A Brief History:Response to Intervention (RTI) is the practice of providing high-quality instruction and intervention, the purpose of the three tiers is to make sure districts are taking the proper steps to utilizing the least restrictive environment. In reference to the Individuals with Disabilities Education Improvement Act (IDEIA) of 2004, “this legislation prevents schools from classifying students too hastily as LD (learning disabled) because it requires that they first demonstrate that the student has received adequate instruction in the general education classroom and that the student’s academic progress in that setting has been closely monitored” (Wright, 2007, 10). Special Education laws of this kind started back in 1975 with the Education of All Handicapped Children Act. This was a mandate that all districts provide identification of students with school-related disabilities and educate them. This led to a method known as the Aptitude-Treatment Interaction model where LD students were profiled based on their IQ test deficiencies (Wright, 2007, p. 7). If a child scored low in reading, but was great at math- they may learn how to use a register more than learning how to read. This was modified in the 1980’s as schools acquired more academic monitoring and tracked student progress over long periods of time. Lentz and Shapiro, 1986 stated that over time there was an emerging understanding that students with learning problems do not exist in isolation, but rather that their instructional environment plays an enormously important role in these students’ eventual success of failure. Which leads to the above mentioned IDEIA and least restrictive environment (LRE). IDEIA was a driving force in the education of special needs students this past decade. It also provided that local educational agencies have flexibility in determining intervention services as well as providing those services early (www.nrcld.org , RTI Manual, August 2006). “No systematic process was outlined in the earlier regulations for ensuring that the learning experiences provided before referral for evaluation were those that have been found to be typically effective for the child’s age and ability levels (www.nrcld.org , RTI Manual, August 2006).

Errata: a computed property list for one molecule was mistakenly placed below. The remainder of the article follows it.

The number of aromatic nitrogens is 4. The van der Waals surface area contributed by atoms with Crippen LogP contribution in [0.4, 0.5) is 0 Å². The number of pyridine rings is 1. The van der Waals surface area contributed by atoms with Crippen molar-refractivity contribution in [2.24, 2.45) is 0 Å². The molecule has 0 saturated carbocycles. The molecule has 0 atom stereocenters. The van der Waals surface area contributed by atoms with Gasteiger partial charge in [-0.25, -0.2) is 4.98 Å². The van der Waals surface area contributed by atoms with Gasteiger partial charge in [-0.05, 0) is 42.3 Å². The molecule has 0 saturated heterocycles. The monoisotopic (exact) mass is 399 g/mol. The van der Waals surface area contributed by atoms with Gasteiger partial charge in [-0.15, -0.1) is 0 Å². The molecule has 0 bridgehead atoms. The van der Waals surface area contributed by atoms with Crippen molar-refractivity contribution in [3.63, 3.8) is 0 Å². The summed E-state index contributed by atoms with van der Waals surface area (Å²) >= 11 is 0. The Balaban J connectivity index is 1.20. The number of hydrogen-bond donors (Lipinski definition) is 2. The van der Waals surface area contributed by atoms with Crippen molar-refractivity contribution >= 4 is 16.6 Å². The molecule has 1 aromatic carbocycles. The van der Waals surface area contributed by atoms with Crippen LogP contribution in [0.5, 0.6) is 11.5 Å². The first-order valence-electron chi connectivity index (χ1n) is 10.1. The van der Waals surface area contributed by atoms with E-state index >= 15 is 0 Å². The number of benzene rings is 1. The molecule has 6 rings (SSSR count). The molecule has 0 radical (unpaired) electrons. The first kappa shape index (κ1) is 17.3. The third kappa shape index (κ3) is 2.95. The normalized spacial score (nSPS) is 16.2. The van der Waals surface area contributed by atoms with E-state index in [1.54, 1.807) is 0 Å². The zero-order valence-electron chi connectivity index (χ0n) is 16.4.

A Baseline Model for Intervention:At a June 2009 conference in Yaphank, NY, Jim Wright, the author of RTI Toolkit: A Practical Guide For Schools explained five core components for RTI service delivery. They are as follows:

    • Student services are arranged in a multi-tiered model
    • Data are collected to assess student baseline levels and to make decisions about student progress
    • Interventions are evidence-based
    • The procedural integrity of interventions is measured
    • RTI is implemented and developed at the school and district level to be scalable and sustainable over time

In lay terms, we as educators need to take the appropriate steps necessary to identify students starting with the general education classroom. Next we are to collect data, which could be anecdotal or student work that reflect they are struggling academically or emotionally. A research-based intervention is implemented and utilized district-wide. Wayne Callender from the University of Oregon describes the basic three-tiered model as the following: